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  Chapter Fourteen:

  Gross Domestic Product
  Business Cycles
  Business Revenues
  Trading Volume
  Dow Jones Average
  Crude Oil
  Energy Consumption
  Imports and Exports
  Foreign Investment



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Gross Domestic Product

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The Gross Domestic Product per capita, in constant dollars, grew eightfold during the century.

The Gross Domestic Product attempts to measure the entire output of the American economy that is traded in the marketplace: every computer, every haircut, every car, every college course taken by a student, and so forth. The “real” GDP is the GDP adjusted for changes in prices. When the real GDP is divided by the number of people in the U.S. population, an approximate measure of the nation’s standard of living is obtained. The United States enjoyed phenomenal economic growth in the twentieth century. The GDP per capita increased in every decade of the century. Even during the decade of the Depression, 1929–1939, the per capita GDP actually increased 2 percent, overcoming a sharp drop in the early years of the decade.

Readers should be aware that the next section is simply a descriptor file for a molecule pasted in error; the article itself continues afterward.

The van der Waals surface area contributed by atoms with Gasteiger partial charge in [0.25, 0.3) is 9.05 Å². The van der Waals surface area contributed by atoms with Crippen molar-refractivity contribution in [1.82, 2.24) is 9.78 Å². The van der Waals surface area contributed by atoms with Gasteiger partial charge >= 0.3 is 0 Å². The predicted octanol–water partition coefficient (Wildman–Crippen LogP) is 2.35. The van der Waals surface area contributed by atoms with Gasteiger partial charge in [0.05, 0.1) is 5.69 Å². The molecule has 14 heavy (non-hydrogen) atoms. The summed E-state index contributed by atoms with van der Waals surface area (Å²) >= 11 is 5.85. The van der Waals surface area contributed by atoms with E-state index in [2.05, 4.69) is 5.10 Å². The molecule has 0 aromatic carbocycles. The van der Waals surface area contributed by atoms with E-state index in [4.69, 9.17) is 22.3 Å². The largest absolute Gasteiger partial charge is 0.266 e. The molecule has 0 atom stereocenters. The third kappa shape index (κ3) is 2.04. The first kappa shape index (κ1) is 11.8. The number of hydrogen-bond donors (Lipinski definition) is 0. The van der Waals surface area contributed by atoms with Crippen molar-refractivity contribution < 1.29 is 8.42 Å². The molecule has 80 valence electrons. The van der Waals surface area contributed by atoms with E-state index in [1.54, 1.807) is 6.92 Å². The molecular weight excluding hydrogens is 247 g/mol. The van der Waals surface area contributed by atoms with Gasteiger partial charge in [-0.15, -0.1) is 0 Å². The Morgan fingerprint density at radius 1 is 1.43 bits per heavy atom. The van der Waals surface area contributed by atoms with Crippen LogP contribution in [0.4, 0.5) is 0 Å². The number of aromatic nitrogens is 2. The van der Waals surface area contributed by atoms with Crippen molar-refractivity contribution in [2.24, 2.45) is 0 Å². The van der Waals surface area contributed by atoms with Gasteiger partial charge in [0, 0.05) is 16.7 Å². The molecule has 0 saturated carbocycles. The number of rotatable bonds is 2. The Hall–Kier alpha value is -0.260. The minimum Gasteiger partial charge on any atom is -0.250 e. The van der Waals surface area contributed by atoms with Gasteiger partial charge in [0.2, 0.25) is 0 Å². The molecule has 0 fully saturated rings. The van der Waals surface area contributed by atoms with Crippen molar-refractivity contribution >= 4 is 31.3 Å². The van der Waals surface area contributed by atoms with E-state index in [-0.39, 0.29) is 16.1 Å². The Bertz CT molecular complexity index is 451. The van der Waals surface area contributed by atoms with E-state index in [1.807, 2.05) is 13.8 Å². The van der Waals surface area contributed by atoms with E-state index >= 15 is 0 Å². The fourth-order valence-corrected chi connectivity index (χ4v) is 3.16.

The extraordinary growth in GDP per capita was caused primarily by growth in inputs to the economy: more energy, more capital, better-educated workers, and research and development that produced better technologies. Some of the growth can also be traced to improved organization of productive activities.

Chapter 14 chart 1

Source Notes
Source Abbreviations

HS series A 23 and F 2, and Brent R. Moulton, “Improved Estimates of the National Income and Products Accounts for 1929–99: Results of the Comprehensive Revision,” Survey of Current Business (April 2000), at the Bureau of Economic Analysis web site, (accessed April 2000). GDP for 1999 is from the same web site (accessed May 20, 2000). From 1900 to 1928, the data are based on retrospective estimates and are actually Gross National Product (GNP), not GDP. For our purposes, there is little difference between GNP and GDP during that period.


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